Each April, National Donate Life Month encourages Americans to register as organ, eye, and tissue donors; to become educated about living donation (that includes living kidney donation!); and to honor those that have saved lives through the gift of donation. Over 100,000 children, men, and women are waiting for lifesaving organ transplants, with a new person added to the national transplant waiting list every 10 minutes. Here is some more information on the different types of transplant and what you can do to help.
What are the different types of organ donation?
Living donation – living donation is an opportunity to save a life while you are still alive; relatives, loved ones, friends, or even people wishing to stay anonymous may serve as living donors. Living donation can provide organs patients in need of either a kidney or liver transplant much sooner than from a deceased donor. If you are interested in becoming a living donor, you can contact a living donor transplant program in your area. If you are interested in finding a living donor or need more patient information, visit UNOS TransplantLiving.org/living-donation.
Deceased organ, eye, and tissue donation – deceased donation is what most people think of when they hear “organ donation”. This is giving an organ (or part of an organ), eye, or tissue donation at the time of death. Only after all efforts to save the patient’s life have been exhausted and tests have been performed to confirm the death of the patient, is donation a possibility. You can register to become a donor at DonateLife.net/register.
Vascularized Composite Allografts (VCAs) – VCAs are the transplant of multiple structures that may include skin, bone, muscles, blood vessels, nerves and connective tissue, the most common being hand and face transplants. This can not only return vital functions, but also identity to people who have suffered a massive illness or injury. VCA requires specific authorization that is separate from standard donor registration – it is never assumed as part of a registration to be an organ, eye, and tissue donor. To learn more, visit DonateLife.net/types-of-donation-vca.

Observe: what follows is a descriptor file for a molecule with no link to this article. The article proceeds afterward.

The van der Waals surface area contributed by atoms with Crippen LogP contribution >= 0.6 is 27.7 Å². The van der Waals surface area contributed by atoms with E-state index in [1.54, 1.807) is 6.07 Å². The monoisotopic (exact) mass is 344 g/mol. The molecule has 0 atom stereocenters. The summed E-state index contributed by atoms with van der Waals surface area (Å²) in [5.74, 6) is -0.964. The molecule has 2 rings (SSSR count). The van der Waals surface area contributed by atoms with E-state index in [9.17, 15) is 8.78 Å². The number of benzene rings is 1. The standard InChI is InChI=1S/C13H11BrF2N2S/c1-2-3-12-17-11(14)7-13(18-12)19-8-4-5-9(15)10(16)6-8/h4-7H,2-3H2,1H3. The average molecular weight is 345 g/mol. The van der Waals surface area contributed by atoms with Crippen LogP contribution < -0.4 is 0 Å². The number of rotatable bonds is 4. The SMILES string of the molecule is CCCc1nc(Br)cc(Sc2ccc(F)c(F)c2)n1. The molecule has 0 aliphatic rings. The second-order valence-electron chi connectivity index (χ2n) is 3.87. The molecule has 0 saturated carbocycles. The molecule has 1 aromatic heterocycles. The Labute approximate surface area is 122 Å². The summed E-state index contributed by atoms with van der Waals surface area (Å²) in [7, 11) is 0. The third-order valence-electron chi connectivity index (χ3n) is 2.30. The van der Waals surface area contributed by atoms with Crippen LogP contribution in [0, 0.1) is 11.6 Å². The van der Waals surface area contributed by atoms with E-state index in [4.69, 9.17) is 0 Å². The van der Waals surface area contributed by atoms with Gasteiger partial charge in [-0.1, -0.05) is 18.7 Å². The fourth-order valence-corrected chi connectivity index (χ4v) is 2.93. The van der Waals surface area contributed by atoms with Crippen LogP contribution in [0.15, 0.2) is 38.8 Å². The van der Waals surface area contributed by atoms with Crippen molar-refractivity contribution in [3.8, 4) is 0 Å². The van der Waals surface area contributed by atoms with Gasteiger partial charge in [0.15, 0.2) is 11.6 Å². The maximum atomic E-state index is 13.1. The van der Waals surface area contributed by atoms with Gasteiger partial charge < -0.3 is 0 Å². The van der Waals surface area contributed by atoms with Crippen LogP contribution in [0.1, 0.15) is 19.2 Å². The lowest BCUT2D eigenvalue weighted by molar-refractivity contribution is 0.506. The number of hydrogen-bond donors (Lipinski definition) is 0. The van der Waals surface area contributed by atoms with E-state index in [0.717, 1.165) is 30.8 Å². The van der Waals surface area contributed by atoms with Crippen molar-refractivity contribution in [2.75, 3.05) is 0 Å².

Pediatric Donation – Pediatric transplant is slightly different from regular organ donation; organ size is crucial for the success of a transplant, so child-sized organs work best. Teens 15–17 years old can register their intent to be an organ, eye and tissue donor (this is easy to do while registering for a driver’s license at the DMV) or at DonateLife.net/register, or RegisterMe.org. A parent or legal guardian must authorize an organ, eye or tissue donation for anyone under the age of 18.
For more information, statistics, and other things you can do to help, visit DonateLife.net.
In March 2021, the Living Donor Protection Act was introduced to protect the rights of living organ donors and promote organ donation. You can learn more about the bill here and urge congress to support this bill by taking action here.
The DPC Education Center has additional resources related to finding a living kidney donor. Watch our webinar Having Your Donor Find YOU!, see our articles How to Ask for a Living Donor and Are There Living Kidney Donor Registries?; and read about The Gift of Life: A Donor’s Perspective in The Kidney Citizen Issue 1.